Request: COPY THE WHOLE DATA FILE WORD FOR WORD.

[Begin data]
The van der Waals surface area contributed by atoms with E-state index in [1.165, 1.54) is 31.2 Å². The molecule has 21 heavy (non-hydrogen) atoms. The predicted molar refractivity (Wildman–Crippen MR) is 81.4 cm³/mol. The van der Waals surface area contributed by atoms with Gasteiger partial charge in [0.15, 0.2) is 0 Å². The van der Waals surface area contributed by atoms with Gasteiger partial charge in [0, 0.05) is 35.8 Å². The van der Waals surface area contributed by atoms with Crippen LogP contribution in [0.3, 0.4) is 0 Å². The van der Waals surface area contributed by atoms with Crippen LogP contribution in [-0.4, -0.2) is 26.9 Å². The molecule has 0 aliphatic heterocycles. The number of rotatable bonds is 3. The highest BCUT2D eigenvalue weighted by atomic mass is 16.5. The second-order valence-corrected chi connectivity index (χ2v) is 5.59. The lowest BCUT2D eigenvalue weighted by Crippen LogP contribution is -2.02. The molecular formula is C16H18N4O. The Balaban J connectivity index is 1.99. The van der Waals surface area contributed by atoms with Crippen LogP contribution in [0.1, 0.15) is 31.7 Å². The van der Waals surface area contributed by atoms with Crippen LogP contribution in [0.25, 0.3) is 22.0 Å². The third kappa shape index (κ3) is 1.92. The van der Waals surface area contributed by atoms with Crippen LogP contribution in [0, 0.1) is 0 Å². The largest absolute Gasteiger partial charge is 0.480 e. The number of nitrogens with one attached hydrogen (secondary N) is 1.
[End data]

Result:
The van der Waals surface area contributed by atoms with E-state index in [1.165, 1.54) is 31.2 Å². The molecule has 21 heavy (non-hydrogen) atoms. The predicted molar refractivity (Wildman–Crippen MR) is 81.4 cm³/mol. The van der Waals surface area contributed by atoms with Gasteiger partial charge in [0.15, 0.2) is 0 Å². The van der Waals surface area contributed by atoms with Gasteiger partial charge in [0, 0.05) is 35.8 Å². The van der Waals surface area contributed by atoms with Crippen LogP contribution in [0.3, 0.4) is 0 Å². The van der Waals surface area contributed by atoms with Crippen LogP contribution in [-0.4, -0.2) is 26.9 Å². The molecule has 0 aliphatic heterocycles. The number of rotatable bonds is 3. The highest BCUT2D eigenvalue weighted by atomic mass is 16.5. The second-order valence-corrected chi connectivity index (χ2v) is 5.59. The lowest BCUT2D eigenvalue weighted by Crippen LogP contribution is -2.02. The molecular formula is C16H18N4O. The Balaban J connectivity index is 1.99. The van der Waals surface area contributed by atoms with Crippen LogP contribution in [0.1, 0.15) is 31.7 Å². The van der Waals surface area contributed by atoms with Crippen LogP contribution in [0.25, 0.3) is 22.0 Å². The third kappa shape index (κ3) is 1.92. The van der Waals surface area contributed by atoms with Crippen LogP contribution in [0, 0.1) is 0 Å². The largest absolute Gasteiger partial charge is 0.480 e. The number of nitrogens with one attached hydrogen (secondary N) is 1.